Specialist Advice Report – Recommendations & Actions

Review of control of parasites in cattle and sheep

Bruce Irvine the Banff & Buchan Monitor Farmer has invited Steven Elton, Grampian Woodland Officer with Scottish Forestry, to look at woodland creation at Sauchentree Farm.
Bruce is clear that planting should complement the farm’s mixed farming operations (sheep, cattle, arable) and improve shelter, local landscape quality and biodiversity values.

Read more: Woodland Creation an Option and Opportunity

Around 55 members of the farming community attended the winter meeting of the South Ayrshire Monitor Farm.  

We looked at three key areas:

•Managing sheep lameness

•Feeding fodder crops in Winter

•Electronic weighing and recording

More than 75 farmers attended day of discussions and practical demonstrations at United Auctions in Stirling to find out what farm management software and technology is right for their farming business.

Helpful information from our key note speakers Matt Blyth and Ross Robertson are in this event report.

During previous, recent dry summers, Sauchentree has dried up. Coastal winds add to drought issues around the critical lambing period.

Lack of grass can lead to thin ewes, resulting in increased instances of prolapses and twin lamb disease.

This report, by Poppy Frater, SAC’s Sheep and Grassland Specialist looks at ways to enhance Sauchentree’s resilience against varying climate conditions. Poppy reckons this can be achieved by optimising grass use and incorporating a diverse range of crops.

The Smith family are aware of the expertise in livestock ventilation of Jamie Robertson,
LMS design, and invited him to their rented farm ,Congash, near Grantown on Spey, to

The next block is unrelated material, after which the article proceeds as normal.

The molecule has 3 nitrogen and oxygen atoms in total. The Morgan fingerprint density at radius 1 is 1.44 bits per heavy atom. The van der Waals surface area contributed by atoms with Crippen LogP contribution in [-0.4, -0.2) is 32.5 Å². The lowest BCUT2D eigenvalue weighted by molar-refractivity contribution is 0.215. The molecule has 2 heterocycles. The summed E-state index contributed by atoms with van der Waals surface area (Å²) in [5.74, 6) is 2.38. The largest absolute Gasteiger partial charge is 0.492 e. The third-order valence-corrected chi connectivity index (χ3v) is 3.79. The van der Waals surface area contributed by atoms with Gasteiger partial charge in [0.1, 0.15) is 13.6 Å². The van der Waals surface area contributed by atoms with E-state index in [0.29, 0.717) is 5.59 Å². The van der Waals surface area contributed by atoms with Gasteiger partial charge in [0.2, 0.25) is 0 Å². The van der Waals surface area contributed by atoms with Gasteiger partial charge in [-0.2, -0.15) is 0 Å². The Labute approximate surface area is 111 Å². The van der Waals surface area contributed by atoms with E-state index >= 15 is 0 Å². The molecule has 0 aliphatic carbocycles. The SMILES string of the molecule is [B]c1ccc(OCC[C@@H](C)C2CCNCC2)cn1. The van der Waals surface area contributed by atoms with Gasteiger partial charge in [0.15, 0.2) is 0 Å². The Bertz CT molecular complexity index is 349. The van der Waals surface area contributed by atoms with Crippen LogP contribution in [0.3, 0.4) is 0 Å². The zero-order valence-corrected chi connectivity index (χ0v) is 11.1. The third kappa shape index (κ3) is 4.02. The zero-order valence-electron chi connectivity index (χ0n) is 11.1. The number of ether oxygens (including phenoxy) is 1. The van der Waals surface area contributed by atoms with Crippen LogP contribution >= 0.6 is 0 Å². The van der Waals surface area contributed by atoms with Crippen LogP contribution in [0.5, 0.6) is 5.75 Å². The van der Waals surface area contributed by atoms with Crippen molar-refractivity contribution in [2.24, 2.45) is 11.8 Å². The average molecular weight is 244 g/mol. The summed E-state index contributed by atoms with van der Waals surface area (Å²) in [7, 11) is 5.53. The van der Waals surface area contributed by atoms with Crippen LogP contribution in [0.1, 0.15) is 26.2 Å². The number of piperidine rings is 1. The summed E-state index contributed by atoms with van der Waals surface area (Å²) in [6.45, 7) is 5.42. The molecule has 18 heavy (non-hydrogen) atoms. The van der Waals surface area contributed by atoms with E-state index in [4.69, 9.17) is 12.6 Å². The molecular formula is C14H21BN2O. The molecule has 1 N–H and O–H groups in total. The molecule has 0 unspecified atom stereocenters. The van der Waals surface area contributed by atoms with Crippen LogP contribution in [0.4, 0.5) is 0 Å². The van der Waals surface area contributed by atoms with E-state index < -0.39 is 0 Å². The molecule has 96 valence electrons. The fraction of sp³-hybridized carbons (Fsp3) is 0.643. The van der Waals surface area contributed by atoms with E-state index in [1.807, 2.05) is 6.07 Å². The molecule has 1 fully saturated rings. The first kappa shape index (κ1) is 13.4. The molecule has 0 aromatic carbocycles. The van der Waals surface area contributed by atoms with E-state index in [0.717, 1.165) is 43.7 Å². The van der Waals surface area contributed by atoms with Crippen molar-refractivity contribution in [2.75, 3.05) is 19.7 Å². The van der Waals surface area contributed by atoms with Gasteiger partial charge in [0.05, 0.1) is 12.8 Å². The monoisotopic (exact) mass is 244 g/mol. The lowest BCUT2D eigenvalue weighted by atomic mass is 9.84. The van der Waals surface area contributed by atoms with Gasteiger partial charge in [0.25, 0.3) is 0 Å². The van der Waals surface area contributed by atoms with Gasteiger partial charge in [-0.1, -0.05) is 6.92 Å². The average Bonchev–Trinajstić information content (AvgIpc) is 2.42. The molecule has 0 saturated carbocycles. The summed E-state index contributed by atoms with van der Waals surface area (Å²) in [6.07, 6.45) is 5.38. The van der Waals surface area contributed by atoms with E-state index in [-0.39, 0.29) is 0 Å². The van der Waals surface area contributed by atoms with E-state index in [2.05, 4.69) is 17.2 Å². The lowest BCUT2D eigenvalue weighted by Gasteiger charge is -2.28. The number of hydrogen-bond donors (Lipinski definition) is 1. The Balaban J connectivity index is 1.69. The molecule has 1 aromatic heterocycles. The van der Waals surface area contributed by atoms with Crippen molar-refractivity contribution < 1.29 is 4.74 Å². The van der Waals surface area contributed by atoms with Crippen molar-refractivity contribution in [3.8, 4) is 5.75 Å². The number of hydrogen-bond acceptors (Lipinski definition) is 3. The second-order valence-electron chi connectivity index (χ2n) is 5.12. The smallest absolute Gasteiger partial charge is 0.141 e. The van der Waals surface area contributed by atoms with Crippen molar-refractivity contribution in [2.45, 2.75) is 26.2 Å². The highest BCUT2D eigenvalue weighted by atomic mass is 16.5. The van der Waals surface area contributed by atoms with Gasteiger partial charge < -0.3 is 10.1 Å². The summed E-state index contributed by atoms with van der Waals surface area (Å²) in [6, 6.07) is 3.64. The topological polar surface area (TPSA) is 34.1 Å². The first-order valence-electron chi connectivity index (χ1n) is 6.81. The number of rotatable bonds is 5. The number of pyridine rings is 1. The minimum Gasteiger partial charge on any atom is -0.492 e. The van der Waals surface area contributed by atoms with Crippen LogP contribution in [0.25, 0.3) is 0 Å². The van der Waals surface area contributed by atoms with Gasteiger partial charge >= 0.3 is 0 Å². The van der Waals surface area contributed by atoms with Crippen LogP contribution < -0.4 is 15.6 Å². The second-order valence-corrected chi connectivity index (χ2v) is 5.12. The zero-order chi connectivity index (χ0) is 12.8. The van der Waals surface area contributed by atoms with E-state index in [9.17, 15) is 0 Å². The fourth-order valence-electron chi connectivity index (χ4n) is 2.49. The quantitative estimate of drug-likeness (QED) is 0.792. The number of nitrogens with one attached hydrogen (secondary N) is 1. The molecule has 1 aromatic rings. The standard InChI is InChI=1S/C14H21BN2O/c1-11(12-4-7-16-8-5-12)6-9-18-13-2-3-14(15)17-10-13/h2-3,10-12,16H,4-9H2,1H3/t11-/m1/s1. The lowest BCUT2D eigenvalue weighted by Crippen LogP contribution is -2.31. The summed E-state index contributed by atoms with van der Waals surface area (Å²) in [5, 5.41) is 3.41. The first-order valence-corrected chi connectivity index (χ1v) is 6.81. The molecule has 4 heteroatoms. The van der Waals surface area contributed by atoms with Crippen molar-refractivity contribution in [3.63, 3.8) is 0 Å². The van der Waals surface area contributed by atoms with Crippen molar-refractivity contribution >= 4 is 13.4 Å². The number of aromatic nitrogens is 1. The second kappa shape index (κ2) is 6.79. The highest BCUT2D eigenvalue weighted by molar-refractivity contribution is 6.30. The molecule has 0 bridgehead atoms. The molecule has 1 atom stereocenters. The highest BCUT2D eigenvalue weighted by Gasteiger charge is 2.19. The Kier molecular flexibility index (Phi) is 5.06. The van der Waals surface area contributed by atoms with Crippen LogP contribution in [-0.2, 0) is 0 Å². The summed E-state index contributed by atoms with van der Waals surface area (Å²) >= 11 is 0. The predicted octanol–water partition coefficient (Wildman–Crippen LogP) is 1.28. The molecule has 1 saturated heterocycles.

assess the steading and make recommendations with the help of the Monitor Farm Management Group.

There’s a daunting challenge to farmers,
including those the North-East of Scotland
where new exciting ideas on managing
livestock emerge weekly.
However, over the last year, the Monitor
Farm Programme at Bruce Irvine’s
Sauchentree Farm, near Fraserburgh, has
focused on small gradual changes to farm
practices, which are relatively easy to adopt.

Matt Blyth meet David Andrew via Zoom to support with farm software choice and integration with existing tech on farm.

The South Ayrshire Management Group visited Tom Shearlaw to see his dry dairy cows wintering on fodder beet on 7 February 2024.

Scotland Office Minister John Lamont has been visiting parts of South West Scotland looking at how digital innovation funded by more than £21 million of UK Government investment is helping to grow the rural economy.

Minister Lamont took a tour of Scotland’s Rural College (SRUC) Barony Campus near Dumfries to understand how the cash boost from UK Research and Innovation (UKRI) is supporting the milk industry by bolstering the Digital Dairy Chain.

He also called in at nearby Barnbackle Farm, part of the Monitor Farm Scotland Initiative, and one of nine farms involved in a four-year programme to improve sector productivity, profitability and sustainability.

Minister Lamont said:

 “The UK Government is proud to support the United Kingdom’s £127billion food and farming sector as we recognise that British farmers produce some of the highest-quality food in the world and contribute billions to our economy.